As you know we live on the A96 and can assure you that no such consultation has taken place. However this morning the attached was delivered to our postbox.

The letter is dated 22nd August 2019. If this is the implied consultation then it falls short by a vast margin of expected performance by any group let alone a group contracted to a National Government. It is a very poor notification leaving no time for alternative arrangements to be made by or for any susceptible people. There are many very elderly people living in Sutors Avenue and no consideration has been taken for these vulnerable people.

As Community Councillors for this area we are very disappointed in the tardiness shown by Bear and the apparent lack of respect given in publishing the press release without actually having held a consultation as far as we are aware. We have written to Bear asking for clarification on the consultation dates and whom the consultees are. We have, as yet, not received any response directly."

Below is a copy of the letter received by Hamish and his neighbours. 

Sunday, August 25, 2019

£360,000 overnight resurfacing improvements for two sections of the A96 in Nairn starts tonight (25th August) for three weeks

From BEAR Scotland press release: 

Two sections of the A96 in Nairn are set to benefit from £360,000 worth of resurfacing improvements with works scheduled to start this weekend.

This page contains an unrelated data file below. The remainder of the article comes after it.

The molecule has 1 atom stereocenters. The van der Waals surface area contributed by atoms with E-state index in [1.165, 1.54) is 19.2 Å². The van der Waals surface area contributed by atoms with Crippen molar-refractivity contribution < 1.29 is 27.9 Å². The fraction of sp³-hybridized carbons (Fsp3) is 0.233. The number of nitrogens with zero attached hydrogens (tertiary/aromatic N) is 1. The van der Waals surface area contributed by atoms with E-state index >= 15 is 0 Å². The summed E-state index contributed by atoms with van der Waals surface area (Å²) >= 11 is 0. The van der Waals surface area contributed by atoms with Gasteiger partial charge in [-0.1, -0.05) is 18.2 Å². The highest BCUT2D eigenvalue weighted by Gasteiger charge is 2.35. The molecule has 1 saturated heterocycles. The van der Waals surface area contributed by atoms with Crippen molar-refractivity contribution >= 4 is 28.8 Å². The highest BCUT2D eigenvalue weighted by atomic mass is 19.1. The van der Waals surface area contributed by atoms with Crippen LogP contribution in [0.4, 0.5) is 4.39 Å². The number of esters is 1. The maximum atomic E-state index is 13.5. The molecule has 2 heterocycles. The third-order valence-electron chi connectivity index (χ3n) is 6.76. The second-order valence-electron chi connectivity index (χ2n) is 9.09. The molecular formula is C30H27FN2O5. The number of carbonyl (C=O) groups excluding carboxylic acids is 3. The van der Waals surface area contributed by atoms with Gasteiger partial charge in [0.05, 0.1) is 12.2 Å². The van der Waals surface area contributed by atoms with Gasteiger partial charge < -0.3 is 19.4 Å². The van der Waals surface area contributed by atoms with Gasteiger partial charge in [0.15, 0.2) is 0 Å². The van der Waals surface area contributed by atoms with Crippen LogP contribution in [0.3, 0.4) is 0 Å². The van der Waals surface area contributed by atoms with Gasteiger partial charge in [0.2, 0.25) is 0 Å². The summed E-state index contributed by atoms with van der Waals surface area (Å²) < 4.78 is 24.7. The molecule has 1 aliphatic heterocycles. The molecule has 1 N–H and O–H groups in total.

The resurfacing improvements will address any road defects in the carriageway, creating a smoother and safer journey for road users.

The overnight project is set to begin on Sunday 25 August and is programmed to take three weeks to complete with the project split into two phases. The project will take place between 7.30pm and 6.30am each night with surfacing improvements due to be completed by 6.30am on Thursday 12 September. The first phase of improvements will take place between Albert Street and Tradespark Road before moving onto improvements between Sainsburys Roundabout and the A939 Junction. No works are programmed for Saturday nights.

To ensure the safety of roadworkers and motorists, a 10mph convoy system will be in place during working hours for both phases of the project. Temporary traffic lights will also be in place during works being carried out at the A939 Junction and Moss-Side Road. All traffic management will be removed during the daytime.

Consultation has taken place with local residents in advance of the resurfacing to make them aware of the traffic management arrangements and to minimise any inconvenience.

Commenting on the improvements, Andy Thompson, BEAR Scotland’s North East Representative, said: “This investment from Transport Scotland will allow us to repair a number of cracks, potholes and other issues which will improve the general condition and safety of this section of the A96 for motorists.

“We’ve taken steps to minimise disruption by carrying out the works overnight and ensuring that all traffic management will be removed out with working hours. Our teams will do all they can to complete the project as quickly and safely as possible.

“We thank motorists for their patience in advance while we complete these works and encourage road users to plan their journeys in advance by checking the Traffic Scotland website for up to date travel information and allow some extra time to reach their destination.”

Real-time journey planning information can be obtained by visiting, twitter at @trafficscotland or the new mobile site

All waste materials and spoil resulting from these road works will be re-cycled in accordance with Scottish Environmental Protection Agency (SEPA) policies and procedures.